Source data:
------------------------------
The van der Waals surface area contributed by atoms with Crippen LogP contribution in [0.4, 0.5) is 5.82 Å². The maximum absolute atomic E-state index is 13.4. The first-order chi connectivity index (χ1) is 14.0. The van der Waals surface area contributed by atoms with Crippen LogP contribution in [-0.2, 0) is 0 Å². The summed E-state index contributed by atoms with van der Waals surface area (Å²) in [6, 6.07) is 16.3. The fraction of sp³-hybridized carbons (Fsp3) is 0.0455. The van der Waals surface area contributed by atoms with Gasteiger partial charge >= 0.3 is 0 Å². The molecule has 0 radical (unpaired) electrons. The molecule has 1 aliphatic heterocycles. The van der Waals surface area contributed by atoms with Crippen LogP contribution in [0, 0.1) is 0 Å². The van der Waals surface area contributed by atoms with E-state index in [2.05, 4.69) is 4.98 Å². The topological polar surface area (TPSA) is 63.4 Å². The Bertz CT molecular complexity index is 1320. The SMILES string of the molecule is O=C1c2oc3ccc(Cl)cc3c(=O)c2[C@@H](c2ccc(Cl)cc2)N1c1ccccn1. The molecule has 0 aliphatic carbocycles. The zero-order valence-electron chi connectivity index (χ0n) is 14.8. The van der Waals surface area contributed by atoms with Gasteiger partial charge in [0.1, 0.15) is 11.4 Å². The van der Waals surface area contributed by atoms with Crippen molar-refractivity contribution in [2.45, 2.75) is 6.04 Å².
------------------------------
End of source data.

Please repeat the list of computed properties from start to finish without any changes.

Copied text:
The van der Waals surface area contributed by atoms with Crippen LogP contribution in [0.4, 0.5) is 5.82 Å². The maximum absolute atomic E-state index is 13.4. The first-order chi connectivity index (χ1) is 14.0. The van der Waals surface area contributed by atoms with Crippen LogP contribution in [-0.2, 0) is 0 Å². The summed E-state index contributed by atoms with van der Waals surface area (Å²) in [6, 6.07) is 16.3. The fraction of sp³-hybridized carbons (Fsp3) is 0.0455. The van der Waals surface area contributed by atoms with Gasteiger partial charge >= 0.3 is 0 Å². The molecule has 0 radical (unpaired) electrons. The molecule has 1 aliphatic heterocycles. The van der Waals surface area contributed by atoms with Crippen LogP contribution in [0, 0.1) is 0 Å². The van der Waals surface area contributed by atoms with E-state index in [2.05, 4.69) is 4.98 Å². The topological polar surface area (TPSA) is 63.4 Å². The Bertz CT molecular complexity index is 1320. The SMILES string of the molecule is O=C1c2oc3ccc(Cl)cc3c(=O)c2[C@@H](c2ccc(Cl)cc2)N1c1ccccn1. The molecule has 0 aliphatic carbocycles. The zero-order valence-electron chi connectivity index (χ0n) is 14.8. The van der Waals surface area contributed by atoms with Gasteiger partial charge in [0.1, 0.15) is 11.4 Å². The van der Waals surface area contributed by atoms with Crippen molar-refractivity contribution in [2.45, 2.75) is 6.04 Å².